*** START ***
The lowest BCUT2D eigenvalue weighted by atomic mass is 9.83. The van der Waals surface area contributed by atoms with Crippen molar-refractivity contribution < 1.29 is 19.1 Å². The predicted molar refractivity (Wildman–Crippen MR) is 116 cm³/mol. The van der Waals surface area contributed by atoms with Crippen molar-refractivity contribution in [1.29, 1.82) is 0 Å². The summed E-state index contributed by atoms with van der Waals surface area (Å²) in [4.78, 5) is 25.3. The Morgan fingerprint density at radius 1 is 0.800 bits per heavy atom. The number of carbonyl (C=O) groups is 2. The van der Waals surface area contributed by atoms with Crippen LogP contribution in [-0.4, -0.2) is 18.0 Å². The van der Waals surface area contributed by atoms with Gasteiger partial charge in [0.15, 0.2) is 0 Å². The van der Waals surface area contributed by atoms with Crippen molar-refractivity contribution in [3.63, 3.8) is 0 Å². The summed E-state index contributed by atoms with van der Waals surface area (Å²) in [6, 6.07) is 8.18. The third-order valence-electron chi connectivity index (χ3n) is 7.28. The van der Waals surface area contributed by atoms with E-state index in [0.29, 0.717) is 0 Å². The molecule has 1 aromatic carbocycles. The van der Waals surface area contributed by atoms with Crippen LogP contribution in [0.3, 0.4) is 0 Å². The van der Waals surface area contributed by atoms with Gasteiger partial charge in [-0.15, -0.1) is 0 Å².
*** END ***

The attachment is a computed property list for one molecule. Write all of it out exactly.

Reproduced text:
The lowest BCUT2D eigenvalue weighted by atomic mass is 9.83. The van der Waals surface area contributed by atoms with Crippen molar-refractivity contribution < 1.29 is 19.1 Å². The predicted molar refractivity (Wildman–Crippen MR) is 116 cm³/mol. The van der Waals surface area contributed by atoms with Crippen molar-refractivity contribution in [1.29, 1.82) is 0 Å². The summed E-state index contributed by atoms with van der Waals surface area (Å²) in [4.78, 5) is 25.3. The Morgan fingerprint density at radius 1 is 0.800 bits per heavy atom. The number of carbonyl (C=O) groups is 2. The van der Waals surface area contributed by atoms with Crippen LogP contribution in [-0.4, -0.2) is 18.0 Å². The van der Waals surface area contributed by atoms with Gasteiger partial charge in [0.15, 0.2) is 0 Å². The van der Waals surface area contributed by atoms with Crippen molar-refractivity contribution in [3.63, 3.8) is 0 Å². The summed E-state index contributed by atoms with van der Waals surface area (Å²) in [6, 6.07) is 8.18. The third-order valence-electron chi connectivity index (χ3n) is 7.28. The van der Waals surface area contributed by atoms with E-state index in [0.29, 0.717) is 0 Å². The molecule has 1 aromatic carbocycles. The van der Waals surface area contributed by atoms with Crippen LogP contribution in [0.3, 0.4) is 0 Å². The van der Waals surface area contributed by atoms with Gasteiger partial charge in [-0.15, -0.1) is 0 Å².